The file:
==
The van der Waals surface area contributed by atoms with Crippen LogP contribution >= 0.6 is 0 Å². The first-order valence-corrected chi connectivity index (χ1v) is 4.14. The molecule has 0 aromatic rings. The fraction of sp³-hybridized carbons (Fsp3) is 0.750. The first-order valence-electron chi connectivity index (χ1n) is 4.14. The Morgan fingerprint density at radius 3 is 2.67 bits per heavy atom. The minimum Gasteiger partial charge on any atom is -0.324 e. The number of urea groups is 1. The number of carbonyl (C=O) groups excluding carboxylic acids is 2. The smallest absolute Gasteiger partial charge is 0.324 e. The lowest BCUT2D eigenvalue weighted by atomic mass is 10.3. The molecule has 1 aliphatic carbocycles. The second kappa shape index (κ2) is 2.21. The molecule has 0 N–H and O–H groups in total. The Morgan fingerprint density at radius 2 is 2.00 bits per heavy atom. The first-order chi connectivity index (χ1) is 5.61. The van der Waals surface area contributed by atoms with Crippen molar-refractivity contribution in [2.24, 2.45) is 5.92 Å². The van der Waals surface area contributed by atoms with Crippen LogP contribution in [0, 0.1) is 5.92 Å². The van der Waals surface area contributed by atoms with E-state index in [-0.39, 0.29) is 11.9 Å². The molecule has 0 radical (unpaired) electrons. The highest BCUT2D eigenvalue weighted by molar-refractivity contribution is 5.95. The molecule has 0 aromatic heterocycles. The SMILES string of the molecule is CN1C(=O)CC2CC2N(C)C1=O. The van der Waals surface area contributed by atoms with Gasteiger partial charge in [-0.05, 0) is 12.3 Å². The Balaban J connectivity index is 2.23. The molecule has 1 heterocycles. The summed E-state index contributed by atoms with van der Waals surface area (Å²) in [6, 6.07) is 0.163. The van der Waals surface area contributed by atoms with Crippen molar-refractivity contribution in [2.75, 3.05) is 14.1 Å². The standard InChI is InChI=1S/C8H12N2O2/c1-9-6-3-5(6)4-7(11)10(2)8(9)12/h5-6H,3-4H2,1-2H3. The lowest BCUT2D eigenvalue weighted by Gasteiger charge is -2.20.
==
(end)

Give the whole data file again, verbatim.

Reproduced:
The van der Waals surface area contributed by atoms with Crippen LogP contribution >= 0.6 is 0 Å². The first-order valence-corrected chi connectivity index (χ1v) is 4.14. The molecule has 0 aromatic rings. The fraction of sp³-hybridized carbons (Fsp3) is 0.750. The first-order valence-electron chi connectivity index (χ1n) is 4.14. The Morgan fingerprint density at radius 3 is 2.67 bits per heavy atom. The minimum Gasteiger partial charge on any atom is -0.324 e. The number of urea groups is 1. The number of carbonyl (C=O) groups excluding carboxylic acids is 2. The smallest absolute Gasteiger partial charge is 0.324 e. The lowest BCUT2D eigenvalue weighted by atomic mass is 10.3. The molecule has 1 aliphatic carbocycles. The second kappa shape index (κ2) is 2.21. The molecule has 0 N–H and O–H groups in total. The Morgan fingerprint density at radius 2 is 2.00 bits per heavy atom. The first-order chi connectivity index (χ1) is 5.61. The van der Waals surface area contributed by atoms with Crippen molar-refractivity contribution in [2.24, 2.45) is 5.92 Å². The van der Waals surface area contributed by atoms with Crippen LogP contribution in [0, 0.1) is 5.92 Å². The van der Waals surface area contributed by atoms with E-state index in [-0.39, 0.29) is 11.9 Å². The molecule has 0 radical (unpaired) electrons. The highest BCUT2D eigenvalue weighted by molar-refractivity contribution is 5.95. The molecule has 0 aromatic heterocycles. The SMILES string of the molecule is CN1C(=O)CC2CC2N(C)C1=O. The van der Waals surface area contributed by atoms with Gasteiger partial charge in [-0.05, 0) is 12.3 Å². The Balaban J connectivity index is 2.23. The molecule has 1 heterocycles. The summed E-state index contributed by atoms with van der Waals surface area (Å²) in [6, 6.07) is 0.163. The van der Waals surface area contributed by atoms with Crippen molar-refractivity contribution in [2.75, 3.05) is 14.1 Å². The standard InChI is InChI=1S/C8H12N2O2/c1-9-6-3-5(6)4-7(11)10(2)8(9)12/h5-6H,3-4H2,1-2H3. The lowest BCUT2D eigenvalue weighted by Gasteiger charge is -2.20.